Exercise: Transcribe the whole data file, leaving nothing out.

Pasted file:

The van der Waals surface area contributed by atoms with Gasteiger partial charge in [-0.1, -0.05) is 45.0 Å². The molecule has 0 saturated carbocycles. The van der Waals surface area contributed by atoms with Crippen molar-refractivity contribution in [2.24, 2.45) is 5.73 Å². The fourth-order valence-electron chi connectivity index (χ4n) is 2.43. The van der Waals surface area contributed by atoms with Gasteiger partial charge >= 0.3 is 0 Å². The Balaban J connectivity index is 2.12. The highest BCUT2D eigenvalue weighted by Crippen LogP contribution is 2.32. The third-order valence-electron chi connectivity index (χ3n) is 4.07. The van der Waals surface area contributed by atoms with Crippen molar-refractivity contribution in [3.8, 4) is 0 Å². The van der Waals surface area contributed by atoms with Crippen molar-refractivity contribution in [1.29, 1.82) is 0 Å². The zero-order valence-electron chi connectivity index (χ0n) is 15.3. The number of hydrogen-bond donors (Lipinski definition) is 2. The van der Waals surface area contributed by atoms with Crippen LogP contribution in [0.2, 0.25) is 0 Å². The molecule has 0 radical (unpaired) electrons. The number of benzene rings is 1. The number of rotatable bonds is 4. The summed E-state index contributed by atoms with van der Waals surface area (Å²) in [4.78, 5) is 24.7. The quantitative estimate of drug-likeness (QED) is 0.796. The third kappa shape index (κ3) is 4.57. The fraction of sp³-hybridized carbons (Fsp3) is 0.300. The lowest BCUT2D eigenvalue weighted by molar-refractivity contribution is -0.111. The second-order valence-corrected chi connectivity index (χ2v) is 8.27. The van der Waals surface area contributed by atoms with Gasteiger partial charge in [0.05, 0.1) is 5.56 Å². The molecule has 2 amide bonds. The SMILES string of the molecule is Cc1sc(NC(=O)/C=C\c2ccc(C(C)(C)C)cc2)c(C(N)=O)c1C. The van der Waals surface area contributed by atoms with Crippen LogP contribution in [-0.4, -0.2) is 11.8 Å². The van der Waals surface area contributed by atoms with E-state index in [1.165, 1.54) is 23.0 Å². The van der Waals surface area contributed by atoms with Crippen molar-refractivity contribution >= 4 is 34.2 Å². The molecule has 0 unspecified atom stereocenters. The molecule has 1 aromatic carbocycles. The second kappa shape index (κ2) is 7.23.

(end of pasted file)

The van der Waals surface area contributed by atoms with Gasteiger partial charge in [-0.1, -0.05) is 45.0 Å². The molecule has 0 saturated carbocycles. The van der Waals surface area contributed by atoms with Crippen molar-refractivity contribution in [2.24, 2.45) is 5.73 Å². The fourth-order valence-electron chi connectivity index (χ4n) is 2.43. The van der Waals surface area contributed by atoms with Gasteiger partial charge >= 0.3 is 0 Å². The Balaban J connectivity index is 2.12. The highest BCUT2D eigenvalue weighted by Crippen LogP contribution is 2.32. The third-order valence-electron chi connectivity index (χ3n) is 4.07. The van der Waals surface area contributed by atoms with Crippen molar-refractivity contribution in [3.8, 4) is 0 Å². The van der Waals surface area contributed by atoms with Crippen molar-refractivity contribution in [1.29, 1.82) is 0 Å². The zero-order valence-electron chi connectivity index (χ0n) is 15.3. The number of hydrogen-bond donors (Lipinski definition) is 2. The van der Waals surface area contributed by atoms with Crippen LogP contribution in [0.2, 0.25) is 0 Å². The molecule has 0 radical (unpaired) electrons. The number of benzene rings is 1. The number of rotatable bonds is 4. The summed E-state index contributed by atoms with van der Waals surface area (Å²) in [4.78, 5) is 24.7. The quantitative estimate of drug-likeness (QED) is 0.796. The third kappa shape index (κ3) is 4.57. The fraction of sp³-hybridized carbons (Fsp3) is 0.300. The lowest BCUT2D eigenvalue weighted by molar-refractivity contribution is -0.111. The second-order valence-corrected chi connectivity index (χ2v) is 8.27. The van der Waals surface area contributed by atoms with Gasteiger partial charge in [0.05, 0.1) is 5.56 Å². The molecule has 2 amide bonds. The SMILES string of the molecule is Cc1sc(NC(=O)/C=C\c2ccc(C(C)(C)C)cc2)c(C(N)=O)c1C. The van der Waals surface area contributed by atoms with Crippen LogP contribution in [-0.4, -0.2) is 11.8 Å². The van der Waals surface area contributed by atoms with E-state index in [1.165, 1.54) is 23.0 Å². The van der Waals surface area contributed by atoms with Crippen molar-refractivity contribution >= 4 is 34.2 Å². The molecule has 0 unspecified atom stereocenters. The molecule has 1 aromatic carbocycles. The second kappa shape index (κ2) is 7.23.